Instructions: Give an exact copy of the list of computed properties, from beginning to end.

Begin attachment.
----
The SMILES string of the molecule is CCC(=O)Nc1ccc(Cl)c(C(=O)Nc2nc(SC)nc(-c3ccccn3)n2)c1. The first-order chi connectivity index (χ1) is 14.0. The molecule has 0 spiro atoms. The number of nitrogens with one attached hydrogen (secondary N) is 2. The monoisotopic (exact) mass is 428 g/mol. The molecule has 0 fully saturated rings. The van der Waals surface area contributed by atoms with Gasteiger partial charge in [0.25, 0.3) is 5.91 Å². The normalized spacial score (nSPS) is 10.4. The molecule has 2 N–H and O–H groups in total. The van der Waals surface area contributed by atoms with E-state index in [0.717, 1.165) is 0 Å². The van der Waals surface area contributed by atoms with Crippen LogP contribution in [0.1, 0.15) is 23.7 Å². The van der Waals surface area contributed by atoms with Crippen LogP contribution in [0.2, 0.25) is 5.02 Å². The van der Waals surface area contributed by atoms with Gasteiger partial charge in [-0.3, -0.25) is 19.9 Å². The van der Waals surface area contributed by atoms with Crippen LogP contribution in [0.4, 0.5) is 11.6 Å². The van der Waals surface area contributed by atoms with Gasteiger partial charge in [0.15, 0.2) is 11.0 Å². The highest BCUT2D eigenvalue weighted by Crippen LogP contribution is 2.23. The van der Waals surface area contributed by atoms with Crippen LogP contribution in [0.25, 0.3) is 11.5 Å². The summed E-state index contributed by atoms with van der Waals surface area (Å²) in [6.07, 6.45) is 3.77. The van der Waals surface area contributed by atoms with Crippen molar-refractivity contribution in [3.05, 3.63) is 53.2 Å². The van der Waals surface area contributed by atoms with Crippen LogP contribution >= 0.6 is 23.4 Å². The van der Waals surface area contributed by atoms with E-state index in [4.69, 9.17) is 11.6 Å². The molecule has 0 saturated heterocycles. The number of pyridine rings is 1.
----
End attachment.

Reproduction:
The SMILES string of the molecule is CCC(=O)Nc1ccc(Cl)c(C(=O)Nc2nc(SC)nc(-c3ccccn3)n2)c1. The first-order chi connectivity index (χ1) is 14.0. The molecule has 0 spiro atoms. The number of nitrogens with one attached hydrogen (secondary N) is 2. The monoisotopic (exact) mass is 428 g/mol. The molecule has 0 fully saturated rings. The van der Waals surface area contributed by atoms with Gasteiger partial charge in [0.25, 0.3) is 5.91 Å². The normalized spacial score (nSPS) is 10.4. The molecule has 2 N–H and O–H groups in total. The van der Waals surface area contributed by atoms with E-state index in [0.717, 1.165) is 0 Å². The van der Waals surface area contributed by atoms with Crippen LogP contribution in [0.1, 0.15) is 23.7 Å². The van der Waals surface area contributed by atoms with Crippen LogP contribution in [0.2, 0.25) is 5.02 Å². The van der Waals surface area contributed by atoms with Gasteiger partial charge in [-0.3, -0.25) is 19.9 Å². The van der Waals surface area contributed by atoms with Crippen LogP contribution in [0.4, 0.5) is 11.6 Å². The van der Waals surface area contributed by atoms with Gasteiger partial charge in [0.15, 0.2) is 11.0 Å². The highest BCUT2D eigenvalue weighted by Crippen LogP contribution is 2.23. The van der Waals surface area contributed by atoms with Crippen LogP contribution in [0.25, 0.3) is 11.5 Å². The summed E-state index contributed by atoms with van der Waals surface area (Å²) in [6.07, 6.45) is 3.77. The van der Waals surface area contributed by atoms with Crippen molar-refractivity contribution in [3.05, 3.63) is 53.2 Å². The van der Waals surface area contributed by atoms with Crippen LogP contribution >= 0.6 is 23.4 Å². The van der Waals surface area contributed by atoms with E-state index in [4.69, 9.17) is 11.6 Å². The molecule has 0 saturated heterocycles. The number of pyridine rings is 1.